The promise of in-game advertising may point to a brave new world of advertising, but the reality remains primitive. Advertising is hard-coded into the game itself and as to how many times a player views a particular in-game ad -- "impressions" in ad-speak -- well, that's anybody's guess.
Several companies are now working on technologies to change that, giving both game publishers and Madison Avenue a better idea as to the effectiveness of in-game ads. The implication of these technologies, however, extends far beyond selling ad space.
Nielsen Entertainment Media announced in April that it was working with Activision, Inc. to develop a tracking technology that would monitor how many in-game advertisements a user encounters and when.
Michael Dowling, general manager at Nielsen, said the technology is far more advanced than the People Meter, the device used by Nielsen Media Research to monitor the nation’s television viewing habits.
The technology may involve a non-audible code inserted into the game that would be picked up by a Nielsen device. Nielsen is currently in negotiation with several game studios to insert the code in their next generation of titles.
According to Dowling, Nielsen’s efforts will track not just impressions, but game play itself.
"Publishers understand retail and they have a pretty good idea of who's buying," said Dowling. "But they really don’t know what level of game [people are] getting to before quitting."
Dowling says that Nielsen's tracking service will help publishers learn more about a player’s experience from how often the player plays a game to how long it takes to finish.
Delivering ads on the fly
New York-based Massive, Inc. is taking a different tack with a technology that both serves and measures in-game ad impressions.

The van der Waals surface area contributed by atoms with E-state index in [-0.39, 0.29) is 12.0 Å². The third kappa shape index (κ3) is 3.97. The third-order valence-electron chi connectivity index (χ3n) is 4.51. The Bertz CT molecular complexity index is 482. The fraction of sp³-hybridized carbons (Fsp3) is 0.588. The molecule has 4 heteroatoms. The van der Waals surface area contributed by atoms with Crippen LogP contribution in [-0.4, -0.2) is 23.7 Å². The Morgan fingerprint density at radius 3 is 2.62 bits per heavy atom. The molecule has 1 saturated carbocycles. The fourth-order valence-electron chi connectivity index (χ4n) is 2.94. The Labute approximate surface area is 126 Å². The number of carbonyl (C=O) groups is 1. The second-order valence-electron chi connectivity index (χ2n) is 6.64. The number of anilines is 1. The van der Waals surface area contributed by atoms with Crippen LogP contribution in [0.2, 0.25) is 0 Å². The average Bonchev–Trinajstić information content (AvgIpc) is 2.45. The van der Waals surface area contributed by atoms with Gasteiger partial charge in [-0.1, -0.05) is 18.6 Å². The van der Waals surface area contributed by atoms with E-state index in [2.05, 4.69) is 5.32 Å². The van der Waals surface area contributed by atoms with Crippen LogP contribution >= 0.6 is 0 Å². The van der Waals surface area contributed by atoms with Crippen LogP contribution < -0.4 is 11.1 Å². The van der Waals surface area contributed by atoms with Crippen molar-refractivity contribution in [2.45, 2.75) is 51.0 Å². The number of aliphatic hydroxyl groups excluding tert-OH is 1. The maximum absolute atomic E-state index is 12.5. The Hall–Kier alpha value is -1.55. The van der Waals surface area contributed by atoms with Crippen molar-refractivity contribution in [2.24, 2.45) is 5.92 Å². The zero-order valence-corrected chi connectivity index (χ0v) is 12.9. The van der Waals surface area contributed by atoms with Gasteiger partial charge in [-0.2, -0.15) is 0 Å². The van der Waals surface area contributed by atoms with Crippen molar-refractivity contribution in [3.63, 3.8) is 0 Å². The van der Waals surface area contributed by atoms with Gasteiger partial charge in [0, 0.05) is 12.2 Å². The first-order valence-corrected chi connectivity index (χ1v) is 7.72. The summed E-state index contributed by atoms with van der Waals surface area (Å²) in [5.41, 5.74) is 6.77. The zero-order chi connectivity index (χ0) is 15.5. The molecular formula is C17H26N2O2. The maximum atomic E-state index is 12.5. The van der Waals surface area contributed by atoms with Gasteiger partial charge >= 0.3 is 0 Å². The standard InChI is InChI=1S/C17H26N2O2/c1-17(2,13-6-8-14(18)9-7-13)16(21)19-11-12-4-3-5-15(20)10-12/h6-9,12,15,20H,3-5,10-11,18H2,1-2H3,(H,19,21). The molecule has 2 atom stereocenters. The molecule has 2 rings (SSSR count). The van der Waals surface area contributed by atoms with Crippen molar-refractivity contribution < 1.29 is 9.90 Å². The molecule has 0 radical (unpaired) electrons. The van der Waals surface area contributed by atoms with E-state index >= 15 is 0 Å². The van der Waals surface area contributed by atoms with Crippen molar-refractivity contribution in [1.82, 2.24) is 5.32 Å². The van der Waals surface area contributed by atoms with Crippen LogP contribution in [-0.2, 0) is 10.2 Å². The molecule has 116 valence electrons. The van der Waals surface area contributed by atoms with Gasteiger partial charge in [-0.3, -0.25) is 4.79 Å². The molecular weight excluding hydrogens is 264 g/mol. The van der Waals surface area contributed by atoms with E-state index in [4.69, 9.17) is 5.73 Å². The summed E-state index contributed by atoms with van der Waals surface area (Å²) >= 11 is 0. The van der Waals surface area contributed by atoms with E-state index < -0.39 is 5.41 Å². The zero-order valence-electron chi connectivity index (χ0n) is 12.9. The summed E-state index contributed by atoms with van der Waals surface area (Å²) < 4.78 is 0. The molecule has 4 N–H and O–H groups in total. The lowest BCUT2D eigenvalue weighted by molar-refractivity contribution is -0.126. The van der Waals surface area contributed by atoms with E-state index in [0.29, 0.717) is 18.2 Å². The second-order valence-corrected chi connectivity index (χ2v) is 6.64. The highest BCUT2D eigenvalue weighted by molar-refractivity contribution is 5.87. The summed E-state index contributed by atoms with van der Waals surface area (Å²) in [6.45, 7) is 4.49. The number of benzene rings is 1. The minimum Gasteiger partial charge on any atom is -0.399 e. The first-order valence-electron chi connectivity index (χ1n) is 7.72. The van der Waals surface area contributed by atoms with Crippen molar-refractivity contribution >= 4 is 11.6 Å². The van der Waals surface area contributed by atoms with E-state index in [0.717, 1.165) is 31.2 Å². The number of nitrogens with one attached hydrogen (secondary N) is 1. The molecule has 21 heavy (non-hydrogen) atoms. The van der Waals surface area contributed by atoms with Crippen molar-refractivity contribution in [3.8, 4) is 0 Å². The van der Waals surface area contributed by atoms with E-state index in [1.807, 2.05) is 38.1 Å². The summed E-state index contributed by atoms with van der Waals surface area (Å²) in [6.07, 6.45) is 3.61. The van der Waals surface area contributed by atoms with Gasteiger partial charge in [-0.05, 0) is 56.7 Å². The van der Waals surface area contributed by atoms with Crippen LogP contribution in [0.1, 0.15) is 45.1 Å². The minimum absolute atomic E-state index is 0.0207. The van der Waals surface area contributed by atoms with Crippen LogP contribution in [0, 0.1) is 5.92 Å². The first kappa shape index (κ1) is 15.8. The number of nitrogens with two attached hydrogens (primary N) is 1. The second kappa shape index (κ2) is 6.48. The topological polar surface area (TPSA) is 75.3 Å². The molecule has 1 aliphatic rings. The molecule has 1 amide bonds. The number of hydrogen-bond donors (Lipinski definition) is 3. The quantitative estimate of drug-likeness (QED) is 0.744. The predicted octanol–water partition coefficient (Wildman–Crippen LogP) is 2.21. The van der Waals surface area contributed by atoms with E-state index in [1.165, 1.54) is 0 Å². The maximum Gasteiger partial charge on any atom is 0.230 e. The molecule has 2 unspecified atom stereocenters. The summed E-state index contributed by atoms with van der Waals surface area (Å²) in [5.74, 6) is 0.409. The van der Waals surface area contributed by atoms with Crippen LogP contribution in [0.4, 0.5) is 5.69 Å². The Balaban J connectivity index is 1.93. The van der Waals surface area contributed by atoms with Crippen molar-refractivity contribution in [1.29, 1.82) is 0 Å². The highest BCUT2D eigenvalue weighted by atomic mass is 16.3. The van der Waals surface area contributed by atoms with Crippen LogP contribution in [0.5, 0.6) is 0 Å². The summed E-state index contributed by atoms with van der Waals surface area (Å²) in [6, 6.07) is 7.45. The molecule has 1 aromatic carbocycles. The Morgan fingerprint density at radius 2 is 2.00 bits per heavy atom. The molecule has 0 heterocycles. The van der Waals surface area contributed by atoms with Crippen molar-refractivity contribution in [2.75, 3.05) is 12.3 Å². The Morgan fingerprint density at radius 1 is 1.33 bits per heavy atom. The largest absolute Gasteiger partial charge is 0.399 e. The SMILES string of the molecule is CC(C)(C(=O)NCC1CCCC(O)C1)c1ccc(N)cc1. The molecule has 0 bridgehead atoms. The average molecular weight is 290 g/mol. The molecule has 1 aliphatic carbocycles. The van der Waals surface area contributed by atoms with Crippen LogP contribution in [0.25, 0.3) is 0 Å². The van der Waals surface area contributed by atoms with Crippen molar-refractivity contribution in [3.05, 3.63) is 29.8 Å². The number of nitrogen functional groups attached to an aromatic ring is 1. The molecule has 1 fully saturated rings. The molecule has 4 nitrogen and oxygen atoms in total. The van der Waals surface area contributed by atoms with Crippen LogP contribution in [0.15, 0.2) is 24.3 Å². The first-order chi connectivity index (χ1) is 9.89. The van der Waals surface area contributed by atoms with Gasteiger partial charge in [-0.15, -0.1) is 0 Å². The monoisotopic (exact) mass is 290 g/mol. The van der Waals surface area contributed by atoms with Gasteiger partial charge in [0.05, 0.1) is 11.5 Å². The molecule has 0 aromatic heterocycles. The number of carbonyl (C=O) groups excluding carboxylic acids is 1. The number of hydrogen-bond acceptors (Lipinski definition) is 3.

The technology allows game developers to create areas within the game reserved for potential advertisement possibilities. These areas could be billboards, character clothing, even dialogue. Advertisements would not be hard-coded into the game, rather, the technology would allow the ad sales teams to sell a particular area for a given amount of time or number of impressions.
"When a game machine is connected live, we download the ad, and upload the impression data," said Massive, Inc. CEO Mitch Davis.
One of Massive's first games involves a New York-city based game where a major retailer will have the ability to serve up new window advertisements on its digital storefront.
Gamers are tracked. New advertisements are delivered on the fly. It's both a game publisher and ad exec's dream. Atari and Ubisoft are among the game publishers to sign up.
For Davis, the idea of a game space composed of up-to-the-minute advertisements actually adds to the reality.
"It's like when I played 'Grand Theft Auto' for the first time," he said. "I thought to myself how much better it would be if the signs were real."
What? No Mafia tunes on Double Cleff FM? Gamers shudder.
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